DEAR ABBY: My husband and I returned to our hometown and bought a bungalow in a cute older neighborhood. The homes are close together, separated by a single driveway.
Our neighbors on both sides of us are smokers. They smoke on their front porches and flick their smoldering butts onto the driveway and yard. The ground is littered with them, which my two toddlers want to put into their mouths every time they go outside. Often I'll go out with a bag and collect the butts, but it's annoying having to pick up someone's easily discarded trash -- particularly trash that has been in someone's mouth.
My neighbors are pretty rough, and I'm afraid a confrontation could result in an escalation of the problem. Should I continue gathering up the butts and keep my mouth shut? Or should I just "butt out"? -- BOTHERED IN MISSOURI
DEAR BOTHERED: If you are concerned about a hostile reaction from your neighbors, do not approach them -- particularly if you're afraid that doing so could become confrontational. Instead, plant hedges or bushes between your property and theirs, and have your children play -- under your supervision -- in the backyard.
DEAR ABBY: My mom has three sisters, two of whom I am very close to and love dearly. The problem is the third sister, "Aunt Sandy." She had a falling out with Mom a few years ago and is now considered the black sheep of the family.
At my grandmother's funeral, I had the chance to sit and talk with her, and I didn't feel I was doing anything wrong. However, my mom told me later she was "hurt" because I had talked to Aunt Sandy knowing the family is upset with her. Mom said she'd appreciate it if I didn't do it again. I tried to explain that the way she feels about her sister shouldn't have anything to do with our relationship, but Mom refuses to understand. I want a connection with my Aunt Sandy without hurting my mom. Please help. -- WE'RE STILL RELATED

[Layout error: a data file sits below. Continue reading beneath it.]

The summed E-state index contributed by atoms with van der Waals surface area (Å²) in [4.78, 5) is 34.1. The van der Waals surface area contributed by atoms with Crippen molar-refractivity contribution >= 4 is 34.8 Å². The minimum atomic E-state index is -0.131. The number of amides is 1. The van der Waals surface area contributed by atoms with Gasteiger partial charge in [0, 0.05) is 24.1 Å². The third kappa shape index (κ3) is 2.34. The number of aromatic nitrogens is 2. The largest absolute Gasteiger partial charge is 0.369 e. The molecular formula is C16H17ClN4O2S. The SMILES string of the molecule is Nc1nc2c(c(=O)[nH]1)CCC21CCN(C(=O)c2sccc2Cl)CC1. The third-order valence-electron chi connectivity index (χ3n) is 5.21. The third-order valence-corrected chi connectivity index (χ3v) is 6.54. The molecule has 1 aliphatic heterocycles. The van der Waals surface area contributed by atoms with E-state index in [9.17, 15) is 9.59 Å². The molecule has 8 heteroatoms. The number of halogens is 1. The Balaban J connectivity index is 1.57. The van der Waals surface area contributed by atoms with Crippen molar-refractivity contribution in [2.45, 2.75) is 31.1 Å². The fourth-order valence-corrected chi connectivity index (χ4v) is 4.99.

DEAR STILL RELATED: I wish you had told me in more detail why your mother is angry with Sandy, and why the rest of the family is cooperating in isolating her. However, you are an adult. Whom you choose to befriend is your business, not your mother's. If you wish to pursue a relationship with Aunt Sandy, you are free to do so. And if you don't want your mother to be "hurt," don't discuss it with her.
DEAR ABBY: I was walking to lunch a few days ago and approached the entrance of a restaurant a couple of seconds after a man approaching from the opposite direction. He was a gentleman and held the door for me. I said thank you and walked inside.
Even though he was there first, I wound up in front of him in a long line. Are there rules of etiquette for this? I felt a little awkward essentially cutting in line after he was so chivalrous. -- NICOLE IN DENVER
DEAR NICOLE: There is no rule of etiquette that dictates it, but you could have offered the gentleman a chance to be in line in front of you. However, if you did, he might have extended his chivalry further and refused.
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